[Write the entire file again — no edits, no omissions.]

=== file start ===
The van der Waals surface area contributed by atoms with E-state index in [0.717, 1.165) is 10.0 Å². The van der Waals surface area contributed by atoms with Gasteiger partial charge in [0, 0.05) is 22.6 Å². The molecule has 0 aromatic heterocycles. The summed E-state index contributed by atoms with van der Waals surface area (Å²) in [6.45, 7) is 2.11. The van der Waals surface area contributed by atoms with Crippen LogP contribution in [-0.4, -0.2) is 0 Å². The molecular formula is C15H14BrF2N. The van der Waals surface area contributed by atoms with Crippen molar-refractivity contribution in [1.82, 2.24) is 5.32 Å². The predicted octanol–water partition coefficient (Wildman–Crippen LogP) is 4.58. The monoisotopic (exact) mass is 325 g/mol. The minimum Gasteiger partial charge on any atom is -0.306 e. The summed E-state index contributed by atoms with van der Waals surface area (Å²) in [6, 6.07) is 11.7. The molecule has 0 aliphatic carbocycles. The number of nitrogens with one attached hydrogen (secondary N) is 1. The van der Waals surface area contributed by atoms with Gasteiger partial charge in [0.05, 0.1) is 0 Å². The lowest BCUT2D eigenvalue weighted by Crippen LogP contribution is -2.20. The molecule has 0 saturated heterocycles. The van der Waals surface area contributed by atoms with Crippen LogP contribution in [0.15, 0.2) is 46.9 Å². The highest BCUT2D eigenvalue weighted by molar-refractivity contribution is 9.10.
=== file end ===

The van der Waals surface area contributed by atoms with E-state index in [0.717, 1.165) is 10.0 Å². The van der Waals surface area contributed by atoms with Gasteiger partial charge in [0, 0.05) is 22.6 Å². The molecule has 0 aromatic heterocycles. The summed E-state index contributed by atoms with van der Waals surface area (Å²) in [6.45, 7) is 2.11. The van der Waals surface area contributed by atoms with Crippen LogP contribution in [-0.4, -0.2) is 0 Å². The molecular formula is C15H14BrF2N. The van der Waals surface area contributed by atoms with Crippen molar-refractivity contribution in [1.82, 2.24) is 5.32 Å². The predicted octanol–water partition coefficient (Wildman–Crippen LogP) is 4.58. The monoisotopic (exact) mass is 325 g/mol. The minimum Gasteiger partial charge on any atom is -0.306 e. The summed E-state index contributed by atoms with van der Waals surface area (Å²) in [6, 6.07) is 11.7. The molecule has 0 aliphatic carbocycles. The number of nitrogens with one attached hydrogen (secondary N) is 1. The van der Waals surface area contributed by atoms with Gasteiger partial charge in [0.05, 0.1) is 0 Å². The lowest BCUT2D eigenvalue weighted by Crippen LogP contribution is -2.20. The molecule has 0 saturated heterocycles. The van der Waals surface area contributed by atoms with Crippen LogP contribution in [0.15, 0.2) is 46.9 Å². The highest BCUT2D eigenvalue weighted by molar-refractivity contribution is 9.10.